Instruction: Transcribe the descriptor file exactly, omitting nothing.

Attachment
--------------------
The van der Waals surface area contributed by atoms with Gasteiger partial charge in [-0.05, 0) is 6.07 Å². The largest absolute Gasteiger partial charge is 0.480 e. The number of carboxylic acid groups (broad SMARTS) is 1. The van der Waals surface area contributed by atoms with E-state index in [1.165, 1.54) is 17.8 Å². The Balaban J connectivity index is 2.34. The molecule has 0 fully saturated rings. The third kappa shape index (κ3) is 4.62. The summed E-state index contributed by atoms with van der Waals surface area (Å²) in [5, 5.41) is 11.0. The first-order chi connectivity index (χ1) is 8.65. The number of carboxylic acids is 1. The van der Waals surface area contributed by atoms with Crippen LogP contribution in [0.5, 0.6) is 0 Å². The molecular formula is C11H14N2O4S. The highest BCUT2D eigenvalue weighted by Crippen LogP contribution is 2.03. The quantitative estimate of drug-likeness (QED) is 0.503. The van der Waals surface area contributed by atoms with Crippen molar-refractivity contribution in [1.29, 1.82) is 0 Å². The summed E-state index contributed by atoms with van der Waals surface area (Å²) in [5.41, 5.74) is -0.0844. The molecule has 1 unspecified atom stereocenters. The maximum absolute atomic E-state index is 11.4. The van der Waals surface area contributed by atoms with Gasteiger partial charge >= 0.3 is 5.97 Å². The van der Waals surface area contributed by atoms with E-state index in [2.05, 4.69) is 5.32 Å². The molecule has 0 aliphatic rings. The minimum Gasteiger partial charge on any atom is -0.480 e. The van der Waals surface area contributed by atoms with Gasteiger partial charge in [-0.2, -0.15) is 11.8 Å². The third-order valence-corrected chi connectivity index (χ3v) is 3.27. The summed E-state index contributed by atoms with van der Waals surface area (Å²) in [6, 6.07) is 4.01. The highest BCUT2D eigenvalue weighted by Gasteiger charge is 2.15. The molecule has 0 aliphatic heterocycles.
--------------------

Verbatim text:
The van der Waals surface area contributed by atoms with Gasteiger partial charge in [-0.05, 0) is 6.07 Å². The largest absolute Gasteiger partial charge is 0.480 e. The number of carboxylic acid groups (broad SMARTS) is 1. The van der Waals surface area contributed by atoms with E-state index in [1.165, 1.54) is 17.8 Å². The Balaban J connectivity index is 2.34. The molecule has 0 fully saturated rings. The third kappa shape index (κ3) is 4.62. The summed E-state index contributed by atoms with van der Waals surface area (Å²) in [5, 5.41) is 11.0. The first-order chi connectivity index (χ1) is 8.65. The number of carboxylic acids is 1. The van der Waals surface area contributed by atoms with Crippen LogP contribution in [0.5, 0.6) is 0 Å². The molecular formula is C11H14N2O4S. The highest BCUT2D eigenvalue weighted by Crippen LogP contribution is 2.03. The quantitative estimate of drug-likeness (QED) is 0.503. The van der Waals surface area contributed by atoms with Crippen molar-refractivity contribution in [1.29, 1.82) is 0 Å². The summed E-state index contributed by atoms with van der Waals surface area (Å²) in [5.41, 5.74) is -0.0844. The molecule has 1 unspecified atom stereocenters. The maximum absolute atomic E-state index is 11.4. The van der Waals surface area contributed by atoms with Gasteiger partial charge >= 0.3 is 5.97 Å². The van der Waals surface area contributed by atoms with E-state index in [2.05, 4.69) is 5.32 Å². The molecule has 0 aliphatic rings. The minimum Gasteiger partial charge on any atom is -0.480 e. The van der Waals surface area contributed by atoms with Gasteiger partial charge in [-0.2, -0.15) is 11.8 Å². The third-order valence-corrected chi connectivity index (χ3v) is 3.27. The summed E-state index contributed by atoms with van der Waals surface area (Å²) in [6, 6.07) is 4.01. The highest BCUT2D eigenvalue weighted by Gasteiger charge is 2.15. The molecule has 0 aliphatic heterocycles.